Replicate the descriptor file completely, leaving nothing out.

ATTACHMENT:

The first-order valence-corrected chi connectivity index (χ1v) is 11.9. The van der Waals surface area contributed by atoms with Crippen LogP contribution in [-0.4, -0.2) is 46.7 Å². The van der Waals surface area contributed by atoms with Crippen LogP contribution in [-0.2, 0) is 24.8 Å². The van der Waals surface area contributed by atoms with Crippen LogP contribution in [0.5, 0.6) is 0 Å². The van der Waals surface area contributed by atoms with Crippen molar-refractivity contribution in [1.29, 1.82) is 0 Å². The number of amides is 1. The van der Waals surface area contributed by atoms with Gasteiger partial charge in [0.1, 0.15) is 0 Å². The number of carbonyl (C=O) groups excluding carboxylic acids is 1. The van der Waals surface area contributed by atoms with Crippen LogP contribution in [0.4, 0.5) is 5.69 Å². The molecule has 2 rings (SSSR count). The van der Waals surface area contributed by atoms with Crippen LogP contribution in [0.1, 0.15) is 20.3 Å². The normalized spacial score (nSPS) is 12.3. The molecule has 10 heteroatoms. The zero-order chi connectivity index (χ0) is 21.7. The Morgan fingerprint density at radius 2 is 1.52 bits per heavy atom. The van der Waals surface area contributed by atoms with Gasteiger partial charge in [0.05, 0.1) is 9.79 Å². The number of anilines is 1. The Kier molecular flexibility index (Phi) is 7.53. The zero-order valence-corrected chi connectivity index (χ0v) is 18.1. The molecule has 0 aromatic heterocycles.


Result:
The first-order valence-corrected chi connectivity index (χ1v) is 11.9. The van der Waals surface area contributed by atoms with Crippen LogP contribution in [-0.4, -0.2) is 46.7 Å². The van der Waals surface area contributed by atoms with Crippen LogP contribution in [-0.2, 0) is 24.8 Å². The van der Waals surface area contributed by atoms with Crippen LogP contribution in [0.5, 0.6) is 0 Å². The van der Waals surface area contributed by atoms with Crippen molar-refractivity contribution in [1.29, 1.82) is 0 Å². The number of amides is 1. The van der Waals surface area contributed by atoms with Gasteiger partial charge in [0.1, 0.15) is 0 Å². The number of carbonyl (C=O) groups excluding carboxylic acids is 1. The van der Waals surface area contributed by atoms with Crippen LogP contribution in [0.4, 0.5) is 5.69 Å². The molecule has 2 rings (SSSR count). The van der Waals surface area contributed by atoms with Crippen LogP contribution in [0.1, 0.15) is 20.3 Å². The normalized spacial score (nSPS) is 12.3. The molecule has 10 heteroatoms. The zero-order chi connectivity index (χ0) is 21.7. The Morgan fingerprint density at radius 2 is 1.52 bits per heavy atom. The van der Waals surface area contributed by atoms with Gasteiger partial charge in [0.05, 0.1) is 9.79 Å². The number of anilines is 1. The Kier molecular flexibility index (Phi) is 7.53. The zero-order valence-corrected chi connectivity index (χ0v) is 18.1. The molecule has 0 aromatic heterocycles.